June 8, 2008 It is important to identify the endophenotypes -- traits associated with a clinical disorder -- that can serve as a roadmap for detecting disease-related genes. That is why Deborah L. Levy, Ph.D., associate professor of psychology in the Department of Psychiatry at Harvard Medical School and director of the Psychology Research Laboratory at McLean Hospital, is studying families to detect relatives who are carriers of the genes for schizophrenia and bipolar disorder, even though these individuals don’t have the diseases themselves.
"One of the key issues in any genetic study is to distinguish individuals who are gene carriers from individuals who are not gene carriers," explained Dr. Levy. In single gene disorders, such as cystic fibrosis and Huntington's disease, 25 percent and 50 percent of family members, respectively, have the same illness. In contrast, only 6.5 percent of family members of people with schizophrenia actually have the illness, which means most relatives don’t have symptoms of the illness but may still be gene carriers.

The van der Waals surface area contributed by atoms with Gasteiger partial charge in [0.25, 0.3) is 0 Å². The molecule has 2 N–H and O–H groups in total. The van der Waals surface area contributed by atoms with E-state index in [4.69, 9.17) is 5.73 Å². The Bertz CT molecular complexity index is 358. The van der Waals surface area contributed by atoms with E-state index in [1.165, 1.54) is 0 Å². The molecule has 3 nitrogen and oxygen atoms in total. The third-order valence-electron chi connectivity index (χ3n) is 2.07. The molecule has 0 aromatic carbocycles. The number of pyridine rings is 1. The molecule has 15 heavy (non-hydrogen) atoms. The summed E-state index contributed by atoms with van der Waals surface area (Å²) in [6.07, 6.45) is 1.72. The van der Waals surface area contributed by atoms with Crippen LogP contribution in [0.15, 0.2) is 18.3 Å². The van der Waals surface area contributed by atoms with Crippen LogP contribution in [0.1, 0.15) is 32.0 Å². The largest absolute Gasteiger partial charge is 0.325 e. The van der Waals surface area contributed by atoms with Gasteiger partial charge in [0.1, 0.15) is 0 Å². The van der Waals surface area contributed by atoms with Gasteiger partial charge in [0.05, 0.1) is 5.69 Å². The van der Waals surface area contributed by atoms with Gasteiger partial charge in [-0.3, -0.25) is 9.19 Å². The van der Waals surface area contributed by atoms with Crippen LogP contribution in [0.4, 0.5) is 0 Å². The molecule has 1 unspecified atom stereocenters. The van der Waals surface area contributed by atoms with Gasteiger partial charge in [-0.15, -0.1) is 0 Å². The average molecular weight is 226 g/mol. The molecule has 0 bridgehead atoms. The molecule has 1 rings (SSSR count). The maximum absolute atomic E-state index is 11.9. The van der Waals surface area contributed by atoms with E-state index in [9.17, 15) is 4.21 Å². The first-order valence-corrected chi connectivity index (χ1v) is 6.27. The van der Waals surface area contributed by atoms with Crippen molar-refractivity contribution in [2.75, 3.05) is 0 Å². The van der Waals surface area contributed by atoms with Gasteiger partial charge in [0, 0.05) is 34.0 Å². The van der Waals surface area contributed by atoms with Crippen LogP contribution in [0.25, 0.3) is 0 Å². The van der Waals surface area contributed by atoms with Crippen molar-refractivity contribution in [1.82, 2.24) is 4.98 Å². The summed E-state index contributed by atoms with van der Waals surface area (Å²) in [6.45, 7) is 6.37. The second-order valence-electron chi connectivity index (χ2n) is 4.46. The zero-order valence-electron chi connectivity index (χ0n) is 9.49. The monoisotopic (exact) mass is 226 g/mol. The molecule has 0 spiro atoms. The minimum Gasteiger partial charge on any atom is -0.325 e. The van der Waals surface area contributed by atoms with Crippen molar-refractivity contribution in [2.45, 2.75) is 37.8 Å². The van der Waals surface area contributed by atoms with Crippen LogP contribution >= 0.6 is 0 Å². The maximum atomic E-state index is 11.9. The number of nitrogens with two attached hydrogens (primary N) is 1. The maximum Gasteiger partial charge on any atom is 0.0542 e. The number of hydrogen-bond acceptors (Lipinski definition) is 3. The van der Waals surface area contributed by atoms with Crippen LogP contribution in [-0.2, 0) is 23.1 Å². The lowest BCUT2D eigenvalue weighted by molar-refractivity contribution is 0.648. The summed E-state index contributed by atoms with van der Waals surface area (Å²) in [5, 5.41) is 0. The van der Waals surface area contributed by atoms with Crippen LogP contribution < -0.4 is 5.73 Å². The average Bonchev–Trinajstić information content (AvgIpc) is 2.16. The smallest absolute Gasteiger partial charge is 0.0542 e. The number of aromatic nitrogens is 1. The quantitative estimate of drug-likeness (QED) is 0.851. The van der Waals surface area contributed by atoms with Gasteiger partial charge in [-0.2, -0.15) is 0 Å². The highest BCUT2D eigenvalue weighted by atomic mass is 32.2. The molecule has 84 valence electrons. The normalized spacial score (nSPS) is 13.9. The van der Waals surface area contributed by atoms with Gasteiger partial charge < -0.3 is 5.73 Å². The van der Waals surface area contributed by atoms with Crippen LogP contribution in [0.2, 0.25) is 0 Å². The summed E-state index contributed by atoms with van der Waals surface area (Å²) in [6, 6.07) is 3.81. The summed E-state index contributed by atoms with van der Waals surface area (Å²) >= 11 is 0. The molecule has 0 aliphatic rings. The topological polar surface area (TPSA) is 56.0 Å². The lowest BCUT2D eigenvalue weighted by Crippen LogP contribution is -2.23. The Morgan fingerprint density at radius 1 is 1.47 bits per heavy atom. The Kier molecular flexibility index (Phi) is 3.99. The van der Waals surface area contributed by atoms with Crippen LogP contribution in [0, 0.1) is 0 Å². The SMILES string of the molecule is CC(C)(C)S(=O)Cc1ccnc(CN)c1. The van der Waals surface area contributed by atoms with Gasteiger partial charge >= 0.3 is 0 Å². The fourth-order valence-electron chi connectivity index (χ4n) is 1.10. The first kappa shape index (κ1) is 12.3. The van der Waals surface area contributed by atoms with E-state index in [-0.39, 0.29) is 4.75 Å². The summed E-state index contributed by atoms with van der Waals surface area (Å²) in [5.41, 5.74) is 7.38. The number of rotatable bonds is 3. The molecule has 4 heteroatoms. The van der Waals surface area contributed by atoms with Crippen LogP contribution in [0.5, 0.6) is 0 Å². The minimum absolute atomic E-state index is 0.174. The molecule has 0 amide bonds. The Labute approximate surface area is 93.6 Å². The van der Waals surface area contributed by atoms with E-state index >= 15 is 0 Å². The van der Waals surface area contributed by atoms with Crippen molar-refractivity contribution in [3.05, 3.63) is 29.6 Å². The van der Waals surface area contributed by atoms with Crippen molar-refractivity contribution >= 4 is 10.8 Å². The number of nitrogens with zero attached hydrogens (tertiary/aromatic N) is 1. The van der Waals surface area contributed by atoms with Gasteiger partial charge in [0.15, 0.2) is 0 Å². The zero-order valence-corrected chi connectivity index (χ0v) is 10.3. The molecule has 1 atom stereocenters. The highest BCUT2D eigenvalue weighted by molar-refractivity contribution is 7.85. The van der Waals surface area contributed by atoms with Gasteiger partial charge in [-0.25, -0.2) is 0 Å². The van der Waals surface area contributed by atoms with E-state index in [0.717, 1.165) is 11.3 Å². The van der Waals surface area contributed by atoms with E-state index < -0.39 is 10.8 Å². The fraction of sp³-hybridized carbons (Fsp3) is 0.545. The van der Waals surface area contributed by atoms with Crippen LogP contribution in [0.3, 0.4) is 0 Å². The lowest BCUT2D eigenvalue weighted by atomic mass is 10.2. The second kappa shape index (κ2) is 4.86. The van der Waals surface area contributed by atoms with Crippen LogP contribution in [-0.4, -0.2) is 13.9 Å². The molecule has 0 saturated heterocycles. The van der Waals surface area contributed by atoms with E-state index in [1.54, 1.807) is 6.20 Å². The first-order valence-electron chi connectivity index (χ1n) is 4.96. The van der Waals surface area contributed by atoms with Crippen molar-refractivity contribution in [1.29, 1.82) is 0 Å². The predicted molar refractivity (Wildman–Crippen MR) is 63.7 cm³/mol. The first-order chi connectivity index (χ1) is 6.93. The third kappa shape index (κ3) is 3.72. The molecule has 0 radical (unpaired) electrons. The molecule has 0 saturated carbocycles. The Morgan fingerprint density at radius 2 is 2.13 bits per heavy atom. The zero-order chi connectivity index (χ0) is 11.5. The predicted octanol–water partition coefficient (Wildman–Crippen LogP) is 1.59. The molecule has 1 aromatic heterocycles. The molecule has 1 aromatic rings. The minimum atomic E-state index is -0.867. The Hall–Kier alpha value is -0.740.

To find the relatives who are likely carriers of genes for schizophrenia and bipolar disorder, Dr. Levy and her colleagues have zeroed in on four discernable schizophrenia-related traits that occur in well family members at a much higher rate than schizophrenia itself: difficulty following a slow moving target with one’s eyes, syntax errors or idiosyncratic use of language, subtle anomalies involving the midline of the face , and difficulty filtering out noises and other irrelevant stimuli (a condition known as sensory gating).
These traits, according to Dr. Levy, are much more common in families with schizophrenia. For example, idiosyncratic use of language (a trait similar to the thought disorder observed in schizophrenia) occurs in 37 percent of clinically unaffected first-degree relatives of individuals with schizophrenia, a rate that is almost six times higher than schizophrenia in the same families. When the rates for thought disorder and schizophrenia and related clinical conditions are combined, the proportion of potential gene-carrying relatives is close to 50 percent, consistent with a dominant gene, and much higher than the 6.5 percent rate of schizophrenia in the same families.
“With diseases like schizophrenia and bipolar disorder, identifying the genes is just the starting point,” noted Dr. Levy. “The ultimate goal is to discover the biological processes these genes initiate in the brain, ultimately leading to better treatments in the future.”
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